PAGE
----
Consequences of organic agriculture for smallholder farmers' livelihood and food security

Panneerselvam, P., Halberg, Niels, and Lockie, Stewart (2013) Consequences of organic agriculture for smallholder farmers' livelihood and food security. In: Halberg, Niels, and Muller, Adrian, (eds.) Organic Agriculture for Sustainable Livelihoods. Earthscan Food and Agriculture . Routledge, Oxon, UK, pp. 21-44.

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[Extract] While modern agricultural technology was developed with the noble intention of feeding the ever growing world population and has proven efficient in some parts of the world, until now it has failed - at the same time - to provide food security in many parts of the world. Modern agricultural methods have brought spectacular increases in productivity over the past 40 years; there has been remarkable growth in agricultural production with per capita world food production growing by 17 per cent and aggregate world food production growing by 145 per cent (FAO, 2005). On the other hand, more than 1 billion people (around one-sixth of the world population) are undernourished, 98 per cent of them from developing countries (FAO, 2010). Schmidhuber and Tubiello (2007) stated that the crucial issue of food security is not whether food is 'available' but whether the monetary and non-monetary resources at the disposal of the population are sufficient to allow everyone access to adequate quantities of food. 'National sufficiency is neither necessary nor sufficient to guarantee food security at individual level. For example, Hong Kong and Singapore are not self sufficient (agriculture is non-existent) but their populations are food secure' (Schmidhuber and Tubiello, 2007: 19703), whereas India as a country is self-sufficient in food production but home to 231 million food­ insecure people. Evans (2009) argued that the benefits of modern technology have been unequally distributed, with large farms reaping the major benefits and leaving the majority of small farms untouched. This highlights the fact that modern technologies could not entirely address the issues faced by small farms in developing countries.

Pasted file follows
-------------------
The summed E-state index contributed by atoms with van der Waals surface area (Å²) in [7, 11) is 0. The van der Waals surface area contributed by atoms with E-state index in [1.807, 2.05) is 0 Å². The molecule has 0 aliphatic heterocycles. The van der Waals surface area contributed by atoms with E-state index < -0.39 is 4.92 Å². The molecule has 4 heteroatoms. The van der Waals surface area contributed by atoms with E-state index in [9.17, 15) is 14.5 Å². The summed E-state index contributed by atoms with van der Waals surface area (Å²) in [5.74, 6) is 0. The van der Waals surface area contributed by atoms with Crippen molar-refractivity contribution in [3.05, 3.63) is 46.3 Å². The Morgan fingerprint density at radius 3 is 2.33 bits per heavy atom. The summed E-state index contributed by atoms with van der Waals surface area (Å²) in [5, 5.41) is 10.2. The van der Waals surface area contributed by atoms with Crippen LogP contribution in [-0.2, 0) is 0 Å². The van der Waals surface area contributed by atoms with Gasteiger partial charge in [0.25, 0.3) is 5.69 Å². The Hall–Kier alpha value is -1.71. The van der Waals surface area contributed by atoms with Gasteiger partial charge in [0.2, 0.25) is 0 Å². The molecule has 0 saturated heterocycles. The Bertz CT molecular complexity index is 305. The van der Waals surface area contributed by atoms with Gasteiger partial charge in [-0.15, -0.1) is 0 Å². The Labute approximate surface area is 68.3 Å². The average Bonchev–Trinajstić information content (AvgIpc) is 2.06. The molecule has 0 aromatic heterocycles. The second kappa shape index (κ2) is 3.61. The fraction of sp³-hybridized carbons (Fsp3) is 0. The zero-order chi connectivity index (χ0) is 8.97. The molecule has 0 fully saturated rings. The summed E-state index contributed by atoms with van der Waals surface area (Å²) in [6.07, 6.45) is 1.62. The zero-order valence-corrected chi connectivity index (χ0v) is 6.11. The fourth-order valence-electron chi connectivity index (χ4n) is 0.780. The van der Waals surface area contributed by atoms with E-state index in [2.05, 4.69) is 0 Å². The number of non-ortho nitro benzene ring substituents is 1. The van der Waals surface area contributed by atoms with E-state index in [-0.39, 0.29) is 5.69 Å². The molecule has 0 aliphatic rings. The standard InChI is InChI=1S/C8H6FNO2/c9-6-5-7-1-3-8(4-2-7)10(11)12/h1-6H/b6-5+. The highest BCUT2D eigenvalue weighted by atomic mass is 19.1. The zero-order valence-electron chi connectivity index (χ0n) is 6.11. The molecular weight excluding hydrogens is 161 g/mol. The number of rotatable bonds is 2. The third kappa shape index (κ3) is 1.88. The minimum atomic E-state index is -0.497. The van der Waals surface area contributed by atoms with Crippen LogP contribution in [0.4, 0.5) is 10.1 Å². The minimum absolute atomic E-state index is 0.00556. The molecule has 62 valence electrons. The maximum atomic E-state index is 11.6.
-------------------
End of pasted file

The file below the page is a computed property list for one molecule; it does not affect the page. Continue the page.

Item ID: 30969
Item Type: Book Chapter (Research - B1)
ISBN: 978-1-84971-296-5
Date Deposited: 01 May 2014 00:37
FoR Codes: 16 STUDIES IN HUMAN SOCIETY > 1608 Sociology > 160801 Applied Sociology, Program Evaluation and Social Impact Assessment @ 50%
16 STUDIES IN HUMAN SOCIETY > 1608 Sociology > 160802 Environmental Sociology @ 20%
16 STUDIES IN HUMAN SOCIETY > 1608 Sociology > 160804 Rural Sociology @ 30%
SEO Codes: 96 ENVIRONMENT > 9605 Ecosystem Assessment and Management > 960504 Ecosystem Assessment and Management of Farmland, Arable Cropland and Permanent Cropland Environments @ 40%
96 ENVIRONMENT > 9606 Environmental and Natural Resource Evaluation > 960601 Economic Incentives for Environmental Protection @ 40%
96 ENVIRONMENT > 9607 Environmental Policy, Legislation and Standards > 960704 Land Stewardship @ 20%
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